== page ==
I was struck by the powerful layout of the museum’s interior, which starts at the beginning of the African American experience: slavery, and literally rises up to modern expressions of black culture. The lowest floors are somber and lightless, and as you rise through the building and time, sunlight filters in increasingly until eventually you can see the National Mall, the trees, the context of the country, through the open windows.

Thousands of people huddled into these galleries on this coveted first weekend. The majority of visitors were African American, and I, myself, as a South Asian American felt humbled and honored to have been able to explore this part of my country’s history. On the lower floor we stood in front of a wall listing every slave ship that came to this continent, and the number of passengers upon departure and then arrival. The piece is striking. It was the first time I learned that large numbers of Africans died on the ships en route to the land of their servitude, often 50% of passengers. The three middle-aged black women I’d been trailing stopped suddenly in front of a listing on the wall, and one of the women pointed to it: “only one survived. There were one-hundred and seventy people on that ship and only one survived.” The women quietly walked away from their history as if it was a matter-of-fact. I stood with mouth agape. This was a truth about our country’s history, and I hadn’t been taught it. As I’d walk through the museum I would realize I hadn’t been taught a lot of things.

We turned the corner and entered into a dimly lit, chamber-like room as a hush fell over the crowd. This was the room that held the remnants of a Portuguese slave ship, including an iron ballast, a wooden pulley, quotes excerpted from a captain’s journal, and—most strikingly—shackles, including those from a tiny child. That artifact, in particular, seemed to ask everyone in the room to grapple with their own lineage, with the realities of the slave trade and thus the origins of our country. As one would expect, the move through this room was slow, and heavy.

As you lift out of the claustrophobic catacombs of history, you literally rise up floors as laws are passed, boycotts succeed, songs make waves, and the resilience and hope of the African American spirit prevails. The top level galleries become increasingly celebratory, joyful and empowered and depict the contributions of black culture and art. These rooms are brimful of artifacts, interactive media, video, and more.

One of my most potent memories of the museum was on the third floor when I inspected artifacts from political champion Shirley Chisholm, the first black woman to run for president for a major political party. In front of a collection of Chisholm’s campaign buttons and her autobiography, Unbought and Unbossed, a black mother regaled to her young daughter, the tales of this great woman. I, bearing witness, thought about the significance of this moment in history: now that Chisholm’s story and so many others are exposed proudly to the public on the National Mall, and in this young girl’s life: there is now a museum that tells her peoples’ history, models of strong black women who have changed the course of this country. Here, she could stand on the shoulders of giants. She, too, could be unbought and unbossed. She could aim as high as she wanted.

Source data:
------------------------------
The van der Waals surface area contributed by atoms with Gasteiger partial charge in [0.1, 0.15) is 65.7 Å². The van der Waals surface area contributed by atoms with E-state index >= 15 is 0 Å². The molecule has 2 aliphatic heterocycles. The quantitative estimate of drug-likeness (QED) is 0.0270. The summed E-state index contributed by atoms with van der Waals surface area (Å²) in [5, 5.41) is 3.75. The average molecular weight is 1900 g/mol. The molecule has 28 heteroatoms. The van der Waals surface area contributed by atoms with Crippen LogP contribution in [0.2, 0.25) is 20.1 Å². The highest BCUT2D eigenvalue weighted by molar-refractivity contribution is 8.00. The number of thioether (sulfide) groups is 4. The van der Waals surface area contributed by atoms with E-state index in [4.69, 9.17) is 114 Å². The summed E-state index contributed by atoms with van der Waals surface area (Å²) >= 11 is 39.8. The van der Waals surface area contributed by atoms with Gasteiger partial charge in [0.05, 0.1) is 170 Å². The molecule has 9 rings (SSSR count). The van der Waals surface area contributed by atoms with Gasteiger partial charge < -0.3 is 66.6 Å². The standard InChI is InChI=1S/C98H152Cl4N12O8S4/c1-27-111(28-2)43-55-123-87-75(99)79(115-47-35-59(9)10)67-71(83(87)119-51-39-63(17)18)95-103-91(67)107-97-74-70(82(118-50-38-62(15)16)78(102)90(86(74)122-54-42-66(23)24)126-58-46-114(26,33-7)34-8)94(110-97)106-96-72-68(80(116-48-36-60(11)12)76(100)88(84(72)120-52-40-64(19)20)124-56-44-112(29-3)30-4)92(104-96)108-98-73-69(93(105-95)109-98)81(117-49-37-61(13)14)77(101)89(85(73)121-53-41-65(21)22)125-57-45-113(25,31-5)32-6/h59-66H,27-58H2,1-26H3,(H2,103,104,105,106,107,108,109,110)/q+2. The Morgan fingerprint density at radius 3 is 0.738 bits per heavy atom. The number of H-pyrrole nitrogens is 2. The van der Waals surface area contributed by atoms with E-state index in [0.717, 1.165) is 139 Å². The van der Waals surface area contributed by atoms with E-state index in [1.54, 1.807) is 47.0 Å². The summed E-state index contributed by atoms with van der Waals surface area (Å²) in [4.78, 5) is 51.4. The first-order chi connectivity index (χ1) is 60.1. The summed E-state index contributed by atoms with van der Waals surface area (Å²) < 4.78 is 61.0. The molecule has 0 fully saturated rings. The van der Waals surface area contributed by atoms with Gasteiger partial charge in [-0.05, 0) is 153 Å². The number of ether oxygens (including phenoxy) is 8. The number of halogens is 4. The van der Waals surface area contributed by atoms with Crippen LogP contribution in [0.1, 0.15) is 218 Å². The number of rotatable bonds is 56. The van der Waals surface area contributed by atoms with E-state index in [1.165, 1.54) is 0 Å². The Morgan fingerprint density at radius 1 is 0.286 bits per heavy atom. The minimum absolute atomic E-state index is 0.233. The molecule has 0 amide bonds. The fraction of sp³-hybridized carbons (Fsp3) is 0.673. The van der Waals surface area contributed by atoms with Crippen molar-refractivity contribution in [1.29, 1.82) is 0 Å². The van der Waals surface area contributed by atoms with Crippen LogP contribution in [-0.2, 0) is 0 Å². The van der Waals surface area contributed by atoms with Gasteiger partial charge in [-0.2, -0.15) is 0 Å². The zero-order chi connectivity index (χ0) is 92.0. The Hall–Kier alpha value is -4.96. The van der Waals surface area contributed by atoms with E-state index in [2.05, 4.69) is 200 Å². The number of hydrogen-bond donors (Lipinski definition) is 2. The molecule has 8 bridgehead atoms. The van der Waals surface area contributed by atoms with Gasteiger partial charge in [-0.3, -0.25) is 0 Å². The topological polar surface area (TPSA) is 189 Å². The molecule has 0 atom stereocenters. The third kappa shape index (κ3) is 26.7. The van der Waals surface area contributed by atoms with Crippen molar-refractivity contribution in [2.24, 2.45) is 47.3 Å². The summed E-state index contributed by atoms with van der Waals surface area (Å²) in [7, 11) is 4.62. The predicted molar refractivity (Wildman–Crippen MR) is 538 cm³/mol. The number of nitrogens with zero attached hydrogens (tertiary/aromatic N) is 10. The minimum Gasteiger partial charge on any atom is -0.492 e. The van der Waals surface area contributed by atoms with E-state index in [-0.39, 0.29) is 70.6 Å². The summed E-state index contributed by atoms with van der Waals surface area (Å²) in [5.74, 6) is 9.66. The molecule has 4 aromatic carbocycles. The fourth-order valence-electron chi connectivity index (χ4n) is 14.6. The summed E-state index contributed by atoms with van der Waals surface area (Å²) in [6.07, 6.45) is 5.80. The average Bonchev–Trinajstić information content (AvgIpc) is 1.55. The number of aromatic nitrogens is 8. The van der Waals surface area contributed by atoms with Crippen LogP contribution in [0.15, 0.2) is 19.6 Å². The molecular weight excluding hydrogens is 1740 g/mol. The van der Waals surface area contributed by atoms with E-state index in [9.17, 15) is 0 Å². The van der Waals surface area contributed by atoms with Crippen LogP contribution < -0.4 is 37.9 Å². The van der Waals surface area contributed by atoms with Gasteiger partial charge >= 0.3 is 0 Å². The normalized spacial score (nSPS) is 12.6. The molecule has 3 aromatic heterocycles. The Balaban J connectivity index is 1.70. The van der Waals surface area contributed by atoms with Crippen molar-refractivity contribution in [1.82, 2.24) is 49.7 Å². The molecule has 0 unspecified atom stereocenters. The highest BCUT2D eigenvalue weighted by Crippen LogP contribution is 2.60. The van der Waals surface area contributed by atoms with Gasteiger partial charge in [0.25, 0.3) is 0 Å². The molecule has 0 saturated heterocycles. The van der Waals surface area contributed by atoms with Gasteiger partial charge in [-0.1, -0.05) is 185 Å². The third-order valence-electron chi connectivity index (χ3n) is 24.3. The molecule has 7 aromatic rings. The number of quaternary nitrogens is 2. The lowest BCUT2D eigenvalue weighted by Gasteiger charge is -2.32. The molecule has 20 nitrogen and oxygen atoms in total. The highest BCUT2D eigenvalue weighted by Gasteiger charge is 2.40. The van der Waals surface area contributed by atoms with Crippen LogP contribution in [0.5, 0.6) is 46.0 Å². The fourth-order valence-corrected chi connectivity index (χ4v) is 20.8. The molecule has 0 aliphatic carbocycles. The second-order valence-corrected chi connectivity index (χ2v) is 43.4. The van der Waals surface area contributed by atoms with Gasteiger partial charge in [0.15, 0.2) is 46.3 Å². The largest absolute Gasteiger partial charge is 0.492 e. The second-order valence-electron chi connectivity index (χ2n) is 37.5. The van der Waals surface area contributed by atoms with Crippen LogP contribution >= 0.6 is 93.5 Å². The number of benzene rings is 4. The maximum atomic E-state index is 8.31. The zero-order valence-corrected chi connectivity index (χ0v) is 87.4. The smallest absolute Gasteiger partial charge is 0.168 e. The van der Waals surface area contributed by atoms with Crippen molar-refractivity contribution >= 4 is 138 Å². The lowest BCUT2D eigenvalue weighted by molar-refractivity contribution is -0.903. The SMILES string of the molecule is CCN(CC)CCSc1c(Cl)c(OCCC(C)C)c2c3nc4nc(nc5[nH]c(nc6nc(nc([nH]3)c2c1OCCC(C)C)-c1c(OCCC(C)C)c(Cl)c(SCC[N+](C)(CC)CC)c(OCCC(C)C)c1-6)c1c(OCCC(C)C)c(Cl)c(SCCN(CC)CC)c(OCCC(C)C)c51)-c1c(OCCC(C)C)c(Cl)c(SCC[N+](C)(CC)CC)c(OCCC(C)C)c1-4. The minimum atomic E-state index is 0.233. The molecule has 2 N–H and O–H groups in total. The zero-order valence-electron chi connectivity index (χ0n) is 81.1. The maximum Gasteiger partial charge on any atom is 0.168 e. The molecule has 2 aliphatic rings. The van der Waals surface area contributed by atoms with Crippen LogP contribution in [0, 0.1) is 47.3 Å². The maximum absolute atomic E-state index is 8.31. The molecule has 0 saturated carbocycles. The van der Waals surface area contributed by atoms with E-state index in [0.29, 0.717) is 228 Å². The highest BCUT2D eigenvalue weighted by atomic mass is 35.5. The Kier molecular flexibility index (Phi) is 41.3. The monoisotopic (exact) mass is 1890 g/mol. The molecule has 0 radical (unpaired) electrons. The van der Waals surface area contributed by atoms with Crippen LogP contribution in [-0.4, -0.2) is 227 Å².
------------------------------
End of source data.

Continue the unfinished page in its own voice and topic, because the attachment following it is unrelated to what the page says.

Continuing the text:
I overheard one guest mentioning that the museum looked as if it had risen out of the ground with its upward-pointing design. It’s as if the truth had been buried and had to be excavated, and the NMAAHC did just that. If education is power, and these pieces of history had not been collected, contextualized, and given a platform to teach us about ourselves as a country, we would forever be ignorant to the full narrative about our country. I consider myself to be educated, but there were so many stories in this museum that I had not heard, voices that had clearly been hushed. “It was an overwhelming experience to witness the collective nature of our existence, history and presence in this nation and know that I am a part of it,” explained St. Louis-based black artist and designer De Nichols, there to celebrate her team’s sculpture—created in response to Mike Brown’s death—recently acquired by the museum.

At the opening ceremony, President Obama addressed this sense of black identity within the larger story of this country, when he proclaimed that the museum:

“reaffirms that all of us are America — that African-American history is not somehow separate from our larger American story, it’s not the underside of the American story, it is central to the American story. That our glory derives not just from our most obvious triumphs, but how we’ve wrested triumph from tragedy, and how we’ve been able to remake ourselves, again and again and again, in accordance with our highest ideals. I, too, am America.”

The NMAAHC is more than a museum. It’s opening weekend was a declaration of power, its placement in the National Mall a salute to its centrality in our history, and its galleries a reclamation of stories that had been quieted. Now, as the museum’s director Lonnie Birch proclaims, “this building will sing for all of us.” It is up to us, as a country, to sing along.